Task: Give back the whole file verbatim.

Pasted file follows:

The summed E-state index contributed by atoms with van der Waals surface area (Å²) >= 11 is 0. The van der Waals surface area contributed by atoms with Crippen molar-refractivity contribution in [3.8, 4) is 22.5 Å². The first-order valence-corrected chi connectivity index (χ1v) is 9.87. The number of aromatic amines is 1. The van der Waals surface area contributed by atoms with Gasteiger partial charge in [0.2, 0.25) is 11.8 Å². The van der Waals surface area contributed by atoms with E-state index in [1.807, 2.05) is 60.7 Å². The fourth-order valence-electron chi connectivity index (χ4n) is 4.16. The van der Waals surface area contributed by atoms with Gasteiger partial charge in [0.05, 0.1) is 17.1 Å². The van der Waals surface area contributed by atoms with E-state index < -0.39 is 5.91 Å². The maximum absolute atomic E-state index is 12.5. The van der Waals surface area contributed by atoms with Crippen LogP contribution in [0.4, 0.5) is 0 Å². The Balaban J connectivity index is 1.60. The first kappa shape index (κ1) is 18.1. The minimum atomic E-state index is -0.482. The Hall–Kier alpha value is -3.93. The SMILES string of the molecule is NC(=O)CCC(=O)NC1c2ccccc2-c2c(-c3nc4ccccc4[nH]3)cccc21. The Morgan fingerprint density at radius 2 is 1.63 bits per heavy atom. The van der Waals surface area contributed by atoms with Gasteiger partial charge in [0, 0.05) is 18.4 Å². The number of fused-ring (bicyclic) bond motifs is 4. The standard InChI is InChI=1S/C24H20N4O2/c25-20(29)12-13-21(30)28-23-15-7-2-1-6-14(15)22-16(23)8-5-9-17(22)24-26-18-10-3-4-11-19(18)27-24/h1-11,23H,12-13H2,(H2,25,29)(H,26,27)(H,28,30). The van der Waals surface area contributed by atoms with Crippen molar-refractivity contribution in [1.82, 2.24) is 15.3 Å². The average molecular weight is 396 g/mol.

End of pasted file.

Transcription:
The summed E-state index contributed by atoms with van der Waals surface area (Å²) >= 11 is 0. The van der Waals surface area contributed by atoms with Crippen molar-refractivity contribution in [3.8, 4) is 22.5 Å². The first-order valence-corrected chi connectivity index (χ1v) is 9.87. The number of aromatic amines is 1. The van der Waals surface area contributed by atoms with Gasteiger partial charge in [0.2, 0.25) is 11.8 Å². The van der Waals surface area contributed by atoms with E-state index in [1.807, 2.05) is 60.7 Å². The fourth-order valence-electron chi connectivity index (χ4n) is 4.16. The van der Waals surface area contributed by atoms with Gasteiger partial charge in [0.05, 0.1) is 17.1 Å². The van der Waals surface area contributed by atoms with E-state index < -0.39 is 5.91 Å². The maximum absolute atomic E-state index is 12.5. The van der Waals surface area contributed by atoms with Crippen LogP contribution in [0.4, 0.5) is 0 Å². The Balaban J connectivity index is 1.60. The first kappa shape index (κ1) is 18.1. The minimum atomic E-state index is -0.482. The Hall–Kier alpha value is -3.93. The SMILES string of the molecule is NC(=O)CCC(=O)NC1c2ccccc2-c2c(-c3nc4ccccc4[nH]3)cccc21. The Morgan fingerprint density at radius 2 is 1.63 bits per heavy atom. The van der Waals surface area contributed by atoms with Gasteiger partial charge in [0, 0.05) is 18.4 Å². The number of fused-ring (bicyclic) bond motifs is 4. The standard InChI is InChI=1S/C24H20N4O2/c25-20(29)12-13-21(30)28-23-15-7-2-1-6-14(15)22-16(23)8-5-9-17(22)24-26-18-10-3-4-11-19(18)27-24/h1-11,23H,12-13H2,(H2,25,29)(H,26,27)(H,28,30). The van der Waals surface area contributed by atoms with Crippen molar-refractivity contribution in [1.82, 2.24) is 15.3 Å². The average molecular weight is 396 g/mol.